Court Approves New Keystone XL Pipeline Route

LINCOLN (CN) — The Nebraska Supreme Court on Friday approved an alternative route for the Keystone XL pipeline project, which has been languishing in state courts for nearly a decade.

The much-anticipated opinion finds that an alternative route for the oil pipeline through the state “is in the public interest,” a major victory for pipeline backers.

The issue has been languishing in state courts for nearly a decade as TransCanada (now known as TC Energy) struggled to route its pipeline around environmentally and culturally sensitive regions and, since 2017, pushed to take advantage of a pipeline-friendly president.

The ruling allows TransCanada to move ahead with a route previously approved by the Nebraska Public Service Commission and bestows eminent domain power on the company. The proposed pipeline, 36 inches in diameter, would transport crude oil from Hardisty, Alberta, Canada to Steele City, Nebraska, and from there, in existing pipelines, to refineries on the Gulf of Mexico.

“We find there is sufficient evidence to support the PSC’s determination that the [alternative route] is in the public interest,” the 59-page opinion by Justice Jeffrey J. Funke states.

Landowners’ attorney Brian Jorde disagreed.

“They got it wrong,” Jorde said at a news conference. Jorde and Domina Law Group represent several landowners on the matter.

“This is not a choose-your-own-adventure game, draw a couple lines on a map and maybe one of them will work,” Jorde said.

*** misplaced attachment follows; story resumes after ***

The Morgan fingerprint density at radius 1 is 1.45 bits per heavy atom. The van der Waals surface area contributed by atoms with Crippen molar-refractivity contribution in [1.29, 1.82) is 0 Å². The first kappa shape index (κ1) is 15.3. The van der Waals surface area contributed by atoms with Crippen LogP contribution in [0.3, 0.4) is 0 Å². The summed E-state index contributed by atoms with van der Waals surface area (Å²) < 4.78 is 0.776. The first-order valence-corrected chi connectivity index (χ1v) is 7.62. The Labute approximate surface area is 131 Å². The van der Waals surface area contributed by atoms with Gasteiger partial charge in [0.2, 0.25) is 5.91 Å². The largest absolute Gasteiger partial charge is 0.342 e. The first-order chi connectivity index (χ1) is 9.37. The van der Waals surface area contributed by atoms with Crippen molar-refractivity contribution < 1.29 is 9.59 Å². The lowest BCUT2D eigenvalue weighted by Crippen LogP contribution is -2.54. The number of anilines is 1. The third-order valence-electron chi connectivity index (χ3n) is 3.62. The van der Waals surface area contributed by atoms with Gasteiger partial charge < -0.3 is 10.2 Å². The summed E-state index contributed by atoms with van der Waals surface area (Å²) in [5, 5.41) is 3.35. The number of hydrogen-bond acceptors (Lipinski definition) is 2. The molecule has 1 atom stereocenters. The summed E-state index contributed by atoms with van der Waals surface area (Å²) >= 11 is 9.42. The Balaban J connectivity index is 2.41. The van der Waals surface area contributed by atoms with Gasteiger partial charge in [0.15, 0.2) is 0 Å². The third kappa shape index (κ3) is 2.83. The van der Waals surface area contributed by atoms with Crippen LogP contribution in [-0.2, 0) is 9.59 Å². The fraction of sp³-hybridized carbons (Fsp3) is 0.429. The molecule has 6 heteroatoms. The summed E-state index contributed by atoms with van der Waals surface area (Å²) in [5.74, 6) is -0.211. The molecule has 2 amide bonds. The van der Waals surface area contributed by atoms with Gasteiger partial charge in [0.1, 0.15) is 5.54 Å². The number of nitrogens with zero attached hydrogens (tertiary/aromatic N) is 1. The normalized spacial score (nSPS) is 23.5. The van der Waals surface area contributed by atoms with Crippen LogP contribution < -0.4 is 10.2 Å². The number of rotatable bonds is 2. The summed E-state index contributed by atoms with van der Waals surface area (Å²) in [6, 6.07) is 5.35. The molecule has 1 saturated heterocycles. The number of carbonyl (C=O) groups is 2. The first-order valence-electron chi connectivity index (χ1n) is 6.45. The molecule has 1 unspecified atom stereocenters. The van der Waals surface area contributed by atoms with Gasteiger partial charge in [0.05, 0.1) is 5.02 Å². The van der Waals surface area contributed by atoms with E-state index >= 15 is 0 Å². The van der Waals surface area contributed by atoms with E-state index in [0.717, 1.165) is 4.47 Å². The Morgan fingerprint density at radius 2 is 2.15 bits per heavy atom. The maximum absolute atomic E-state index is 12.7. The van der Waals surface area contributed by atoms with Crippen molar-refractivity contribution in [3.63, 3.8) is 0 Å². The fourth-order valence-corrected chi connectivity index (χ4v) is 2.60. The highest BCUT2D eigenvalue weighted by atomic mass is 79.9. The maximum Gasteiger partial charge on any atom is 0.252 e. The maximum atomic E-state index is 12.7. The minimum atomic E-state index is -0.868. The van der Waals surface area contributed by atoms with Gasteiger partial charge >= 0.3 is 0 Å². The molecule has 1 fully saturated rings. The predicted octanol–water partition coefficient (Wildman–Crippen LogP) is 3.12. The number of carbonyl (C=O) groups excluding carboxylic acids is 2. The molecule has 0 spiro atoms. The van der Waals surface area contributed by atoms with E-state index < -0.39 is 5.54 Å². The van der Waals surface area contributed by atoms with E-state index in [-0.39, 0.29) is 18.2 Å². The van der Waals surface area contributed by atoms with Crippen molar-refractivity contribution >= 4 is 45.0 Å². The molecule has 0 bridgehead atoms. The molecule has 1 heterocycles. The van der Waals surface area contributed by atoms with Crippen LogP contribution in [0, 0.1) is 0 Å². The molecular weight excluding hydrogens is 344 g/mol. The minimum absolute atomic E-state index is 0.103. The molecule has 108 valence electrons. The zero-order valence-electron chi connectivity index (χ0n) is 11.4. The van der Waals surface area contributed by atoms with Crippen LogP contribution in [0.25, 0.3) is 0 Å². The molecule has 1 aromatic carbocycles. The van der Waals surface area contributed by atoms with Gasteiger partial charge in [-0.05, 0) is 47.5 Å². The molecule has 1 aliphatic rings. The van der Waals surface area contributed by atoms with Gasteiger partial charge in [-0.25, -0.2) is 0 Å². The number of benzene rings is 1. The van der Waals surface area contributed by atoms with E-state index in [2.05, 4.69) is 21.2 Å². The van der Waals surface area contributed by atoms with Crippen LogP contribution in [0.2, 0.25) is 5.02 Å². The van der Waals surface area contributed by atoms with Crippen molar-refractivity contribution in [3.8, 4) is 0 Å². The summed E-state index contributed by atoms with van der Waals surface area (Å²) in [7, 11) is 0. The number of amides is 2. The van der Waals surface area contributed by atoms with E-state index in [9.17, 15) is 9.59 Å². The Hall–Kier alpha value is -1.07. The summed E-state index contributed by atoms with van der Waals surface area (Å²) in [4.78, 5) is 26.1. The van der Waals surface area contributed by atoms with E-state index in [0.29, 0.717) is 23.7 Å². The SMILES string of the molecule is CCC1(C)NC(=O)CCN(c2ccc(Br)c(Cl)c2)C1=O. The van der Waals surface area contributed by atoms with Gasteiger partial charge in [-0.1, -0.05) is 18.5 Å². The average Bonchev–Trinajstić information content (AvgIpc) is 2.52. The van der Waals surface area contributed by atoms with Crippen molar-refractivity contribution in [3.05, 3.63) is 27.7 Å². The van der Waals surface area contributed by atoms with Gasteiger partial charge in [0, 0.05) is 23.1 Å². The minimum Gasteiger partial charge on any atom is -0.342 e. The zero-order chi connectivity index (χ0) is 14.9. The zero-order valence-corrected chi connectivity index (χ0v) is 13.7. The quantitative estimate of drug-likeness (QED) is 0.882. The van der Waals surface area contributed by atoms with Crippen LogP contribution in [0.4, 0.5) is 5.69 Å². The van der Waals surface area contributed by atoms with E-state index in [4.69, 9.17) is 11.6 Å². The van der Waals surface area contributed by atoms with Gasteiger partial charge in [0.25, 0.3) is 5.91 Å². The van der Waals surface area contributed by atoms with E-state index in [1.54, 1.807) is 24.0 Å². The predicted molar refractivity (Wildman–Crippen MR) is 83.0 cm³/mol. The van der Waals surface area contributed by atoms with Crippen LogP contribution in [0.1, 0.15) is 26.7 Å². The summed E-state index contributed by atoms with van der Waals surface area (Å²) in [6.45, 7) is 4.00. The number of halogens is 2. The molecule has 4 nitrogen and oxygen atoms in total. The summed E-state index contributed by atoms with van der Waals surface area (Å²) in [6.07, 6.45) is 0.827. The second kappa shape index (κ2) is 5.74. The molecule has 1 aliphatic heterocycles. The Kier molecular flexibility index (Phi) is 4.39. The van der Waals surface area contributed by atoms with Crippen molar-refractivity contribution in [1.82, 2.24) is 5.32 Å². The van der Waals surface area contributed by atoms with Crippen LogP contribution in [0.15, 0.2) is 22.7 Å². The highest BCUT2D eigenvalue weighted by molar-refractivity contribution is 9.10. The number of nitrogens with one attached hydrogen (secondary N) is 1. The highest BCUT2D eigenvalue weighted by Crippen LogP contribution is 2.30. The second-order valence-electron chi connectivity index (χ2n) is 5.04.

He said the opinion relies on information from 2012 that is largely out of date and failed to consider an 83-mile stretch of proposed pipeline that was not included in the environmental review.

“We have been at this for 10 years,” Jorde said, vowing to keep the fight alive on behalf of his clients. “I urge everyone to be patient.”

Russ Girling, president and CEO of TransCanada Keystone Pipeline LP’s parent company TC Energy, welcomed the ruling.

“The Supreme Court decision is another important step as we advance towards building this vital energy infrastructure project. We thank the thousands of government leaders, landowners, labor unions and other community partners for their continued support through this extensive review process,” Girling said in a statement.

While the ruling gives clarity to the routing process in Nebraska, at least temporarily, there are several cases pending in federal courts about the Trump administration’s effort to streamline regulatory oversight and speed construction of pipelines without thorough environmental review.

In Nebraska, a group of landowners and two Native American tribes appealed the validity of the alternative Keystone XL route on several grounds: that the Public Service Commission lacks jurisdiction to consider the application; that the commission erred in finding that TransCanada met its burden of proof in showing the project is in the public interest; that the commission erred in approving the alternative pipeline route; and that landowners were denied due process.